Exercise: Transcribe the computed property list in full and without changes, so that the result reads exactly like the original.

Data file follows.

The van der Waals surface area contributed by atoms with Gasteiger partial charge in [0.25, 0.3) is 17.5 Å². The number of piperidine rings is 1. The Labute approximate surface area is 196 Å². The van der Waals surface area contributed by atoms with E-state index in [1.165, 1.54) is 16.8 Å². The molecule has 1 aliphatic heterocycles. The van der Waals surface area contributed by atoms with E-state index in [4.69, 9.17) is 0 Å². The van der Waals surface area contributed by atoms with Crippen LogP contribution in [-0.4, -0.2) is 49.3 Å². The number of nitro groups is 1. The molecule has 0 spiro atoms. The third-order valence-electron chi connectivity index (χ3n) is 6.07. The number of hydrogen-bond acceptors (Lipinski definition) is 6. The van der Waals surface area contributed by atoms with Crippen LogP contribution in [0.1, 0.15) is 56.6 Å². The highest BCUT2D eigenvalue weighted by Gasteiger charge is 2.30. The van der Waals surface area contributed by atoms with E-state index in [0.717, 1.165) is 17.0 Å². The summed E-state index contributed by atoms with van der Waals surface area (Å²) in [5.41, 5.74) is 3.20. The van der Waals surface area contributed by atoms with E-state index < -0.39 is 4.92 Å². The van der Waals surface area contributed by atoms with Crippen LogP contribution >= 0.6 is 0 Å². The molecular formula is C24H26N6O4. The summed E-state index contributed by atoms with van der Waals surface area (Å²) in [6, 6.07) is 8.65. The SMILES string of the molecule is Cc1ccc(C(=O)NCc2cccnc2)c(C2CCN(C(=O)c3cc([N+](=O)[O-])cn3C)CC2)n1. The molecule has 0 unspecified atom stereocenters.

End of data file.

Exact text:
The van der Waals surface area contributed by atoms with Gasteiger partial charge in [0.25, 0.3) is 17.5 Å². The number of piperidine rings is 1. The Labute approximate surface area is 196 Å². The van der Waals surface area contributed by atoms with E-state index in [1.165, 1.54) is 16.8 Å². The molecule has 1 aliphatic heterocycles. The van der Waals surface area contributed by atoms with E-state index in [4.69, 9.17) is 0 Å². The van der Waals surface area contributed by atoms with Crippen LogP contribution in [-0.4, -0.2) is 49.3 Å². The number of nitro groups is 1. The molecule has 0 spiro atoms. The third-order valence-electron chi connectivity index (χ3n) is 6.07. The number of hydrogen-bond acceptors (Lipinski definition) is 6. The van der Waals surface area contributed by atoms with Crippen LogP contribution in [0.1, 0.15) is 56.6 Å². The highest BCUT2D eigenvalue weighted by Gasteiger charge is 2.30. The van der Waals surface area contributed by atoms with E-state index in [0.717, 1.165) is 17.0 Å². The summed E-state index contributed by atoms with van der Waals surface area (Å²) in [5.41, 5.74) is 3.20. The van der Waals surface area contributed by atoms with E-state index < -0.39 is 4.92 Å². The van der Waals surface area contributed by atoms with Crippen LogP contribution >= 0.6 is 0 Å². The molecular formula is C24H26N6O4. The summed E-state index contributed by atoms with van der Waals surface area (Å²) in [6, 6.07) is 8.65. The SMILES string of the molecule is Cc1ccc(C(=O)NCc2cccnc2)c(C2CCN(C(=O)c3cc([N+](=O)[O-])cn3C)CC2)n1. The molecule has 0 unspecified atom stereocenters.